Monday, February 28, 2011

Everyone is Colorblind

A shocking fact: we cannot perceive color. Really. We can only perceive color differences. That’s one of the reasons the eye constantly makes tiny little movements called saccades. So that the eye can register the differences between one view and the next.
So what does that teach us?  It’s always about the relationship between colors, never about one single color.

Thursday, February 24, 2011

The World is Upside Down

Our eyes are just part of a complex visual system. How complex becomes clear when you realize that we see the world upside down. Seriously. We do. 
This implies that we never see what we think we see. Obviously, that includes the colors that we (think) we see.

Monday, February 21, 2011

White is not White

While I'm on the subject of white, there's more to it than meets the eye. Which color is a white wall in a photo? White you say? No, not exactly. A white wall is in fact never white. You might be able to spot all the colors of the rainbow in a white wall, except perhaps white.
Does that sound confusing? That's because it is. Here's an example of a photo with white walls. The walls do look white, don't they?

But if you isolate a few spots of the wall, you'll see which color they really have, when measured in the photo.
This illustrates the complexities of rendering new colors in photos. Which explains why Colorjive uses a unique algorithm to account for these effects. Because if it doesn't, your photo would look very artificial and the colors wouldn't look nearly as 'rich' as they should.

Saturday, February 19, 2011

Black is White

Did you ever see this picture by Edward Adelson?

The squares marked A and B are the same shade of grey. Want to see proof?

It kind of illustrates my point about the significance of the observer, doesn't it? After all, it is our brain that leads us to believe we're seeing black and white.

Wednesday, February 16, 2011

Color is an Event

Here's a definition of color that has proven to be quite usefull to me:
‘Color is an event that occurs among three participants: a lightsource, an object and an observer.’
This definition was introduced in the book Real World Color Management by Chris Murphy, Fred Bunting and the late Bruce Fraser
I once asked Fred Bunting about the origin of this definition. He pointed at several philosophers, but also particularly at Pixar Studios, where he used to work. I very much like this definition because it involves all elements of color that are important to the designer:
The lightsource is obviously important because without light, there’s no color. At least not in my eyes. Moreover, the lightsource very much determines the quality of the color. See my recent blogpost about the Taj Mahal.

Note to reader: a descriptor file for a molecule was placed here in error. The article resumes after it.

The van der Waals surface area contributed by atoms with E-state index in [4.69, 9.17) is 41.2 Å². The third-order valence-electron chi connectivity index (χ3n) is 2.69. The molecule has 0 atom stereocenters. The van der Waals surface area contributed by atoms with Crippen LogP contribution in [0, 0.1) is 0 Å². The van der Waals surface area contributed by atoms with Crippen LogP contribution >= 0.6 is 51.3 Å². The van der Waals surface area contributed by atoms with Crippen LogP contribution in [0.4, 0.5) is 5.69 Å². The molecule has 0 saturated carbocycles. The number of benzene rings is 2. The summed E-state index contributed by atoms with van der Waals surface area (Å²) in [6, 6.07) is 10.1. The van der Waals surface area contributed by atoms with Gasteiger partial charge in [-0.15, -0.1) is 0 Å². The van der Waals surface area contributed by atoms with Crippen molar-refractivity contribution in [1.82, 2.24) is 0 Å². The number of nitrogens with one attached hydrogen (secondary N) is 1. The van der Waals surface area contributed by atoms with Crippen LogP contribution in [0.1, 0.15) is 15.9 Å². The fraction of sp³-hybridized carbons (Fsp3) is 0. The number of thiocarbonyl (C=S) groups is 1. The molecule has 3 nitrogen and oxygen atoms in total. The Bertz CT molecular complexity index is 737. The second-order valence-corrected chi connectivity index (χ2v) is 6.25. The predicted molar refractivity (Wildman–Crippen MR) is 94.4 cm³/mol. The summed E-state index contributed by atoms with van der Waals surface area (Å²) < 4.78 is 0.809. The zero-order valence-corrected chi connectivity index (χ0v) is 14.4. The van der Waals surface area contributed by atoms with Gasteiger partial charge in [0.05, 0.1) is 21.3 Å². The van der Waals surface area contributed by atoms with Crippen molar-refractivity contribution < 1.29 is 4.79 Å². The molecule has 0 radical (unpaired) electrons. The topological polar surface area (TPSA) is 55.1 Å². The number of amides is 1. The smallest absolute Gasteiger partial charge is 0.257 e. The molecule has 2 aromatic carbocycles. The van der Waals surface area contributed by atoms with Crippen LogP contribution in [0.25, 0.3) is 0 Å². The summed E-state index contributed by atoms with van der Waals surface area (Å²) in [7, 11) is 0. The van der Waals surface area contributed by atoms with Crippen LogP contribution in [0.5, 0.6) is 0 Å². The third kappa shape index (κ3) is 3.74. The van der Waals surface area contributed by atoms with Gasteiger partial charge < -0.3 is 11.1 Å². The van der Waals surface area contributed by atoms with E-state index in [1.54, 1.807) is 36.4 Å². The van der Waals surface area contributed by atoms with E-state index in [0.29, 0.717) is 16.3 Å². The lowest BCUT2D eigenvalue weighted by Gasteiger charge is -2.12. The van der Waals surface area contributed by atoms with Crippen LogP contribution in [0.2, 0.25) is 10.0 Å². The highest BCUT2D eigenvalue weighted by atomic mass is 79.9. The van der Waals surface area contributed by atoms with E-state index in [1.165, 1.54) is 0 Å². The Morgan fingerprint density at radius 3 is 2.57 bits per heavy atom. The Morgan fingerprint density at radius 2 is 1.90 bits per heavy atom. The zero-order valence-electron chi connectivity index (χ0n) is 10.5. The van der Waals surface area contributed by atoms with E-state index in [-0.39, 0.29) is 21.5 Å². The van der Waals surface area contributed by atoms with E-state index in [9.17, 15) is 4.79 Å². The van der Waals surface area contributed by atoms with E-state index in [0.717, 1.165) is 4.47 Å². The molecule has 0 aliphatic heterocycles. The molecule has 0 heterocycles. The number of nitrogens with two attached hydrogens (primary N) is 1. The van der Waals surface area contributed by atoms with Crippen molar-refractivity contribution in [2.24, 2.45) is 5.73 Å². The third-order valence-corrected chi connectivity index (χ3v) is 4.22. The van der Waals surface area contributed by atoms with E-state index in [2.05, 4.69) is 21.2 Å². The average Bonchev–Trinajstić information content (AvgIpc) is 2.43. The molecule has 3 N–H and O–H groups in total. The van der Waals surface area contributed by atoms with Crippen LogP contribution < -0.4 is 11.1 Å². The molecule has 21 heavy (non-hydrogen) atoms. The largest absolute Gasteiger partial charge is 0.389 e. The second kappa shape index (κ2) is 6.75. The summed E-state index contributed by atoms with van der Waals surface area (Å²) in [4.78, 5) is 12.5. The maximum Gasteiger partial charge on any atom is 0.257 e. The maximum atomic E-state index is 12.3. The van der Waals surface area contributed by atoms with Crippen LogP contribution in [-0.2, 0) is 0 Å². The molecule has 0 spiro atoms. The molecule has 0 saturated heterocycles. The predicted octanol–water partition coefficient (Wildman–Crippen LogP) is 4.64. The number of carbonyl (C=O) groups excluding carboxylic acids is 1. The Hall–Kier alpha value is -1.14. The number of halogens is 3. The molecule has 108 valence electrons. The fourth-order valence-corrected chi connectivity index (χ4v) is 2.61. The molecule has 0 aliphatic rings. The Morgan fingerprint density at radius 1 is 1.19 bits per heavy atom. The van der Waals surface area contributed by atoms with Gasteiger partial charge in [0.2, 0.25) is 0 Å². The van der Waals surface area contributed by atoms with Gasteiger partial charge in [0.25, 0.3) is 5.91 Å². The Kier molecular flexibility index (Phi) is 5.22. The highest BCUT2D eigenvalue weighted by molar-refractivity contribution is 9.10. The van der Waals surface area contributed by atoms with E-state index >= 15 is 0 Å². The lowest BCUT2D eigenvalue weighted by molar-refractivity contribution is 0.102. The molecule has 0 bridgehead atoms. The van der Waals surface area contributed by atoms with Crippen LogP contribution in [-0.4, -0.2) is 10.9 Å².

The object, or rather the surface of the object, is what most people associate with color. So that would be the layer of paint, the cladding of a building.
And finally, much underestimated, the importance of the observer. Who is looking at the color? How is the color perceived? After all, our eyes are only the outer parts of our visual system. All the processing and interpretation, all the actual ‘seeing’ if you like, is performed under the skull.

Thursday, February 10, 2011

ET's distant cousin?

If you want to see some amazing colors, check out the fascinating macro photos of Thomas Shahan. He photographs spiders mostly, but also flies and other insects. The photo above is not ET's distant cousin. It is an adult male 'Bold Jumper', spider going by the name of 'Phidippus Audax' in the scientific world. When magnified, the shapes and colors of insects are amazing.

See also my recent blogpost on insect wings.

Tuesday, February 8, 2011

Powerfull Graffiti in Black and White

Sam3 is a graffiti artist from Murcia, Spain. He's not exactly your average graffiti artist. His paintings are in black and white mostly, but stunningly powerful nonetheless. This is the power of color (yes, that includes black and white) to transform architecture.
This painting is in Tudela, Spain:
This one in Porto, Portugal:
Check out his website and Flickr page.

Thursday, February 3, 2011

The Colors of the Taj Mahal

Who would have thought the 'white' Taj Mahal has so many colors?





This is the series of pictures of the Taj Mahal in India that I promised in my previous blogpost. I choose this location because you can find thousands of snapshots of the Taj Mahal online. This way I Googled a series of photos taken on different times of the day from the exact same angle. Not only you see the light shift during the day, the color of the Taj Mahal also shifts dramatically.
No, this is not due to the different cameras. While we have the illusion that colors always remain the same, in fact they most certainly do not. The light, and therefor all colors, depend on the angle of view, the moment of day, the location, etc. We tend to always see the Taj Mahal as white, due to a very powerful psychological feature called 'color constancy'. Only when you actually compare photos you can see the difference.

Tuesday, February 1, 2011

The Colors of the Skies


This is quite cool, an image that consists of the colors of the skies. It illustrates in a spectaculair way how much difference there is in daylight. Great work, Dominic Kamp. You can even download a wallpaper of the image here.

I made a similar point recently, in a whole different way, with a series of photos of the Taj Mahal in India. I will post it on this blog next thursday.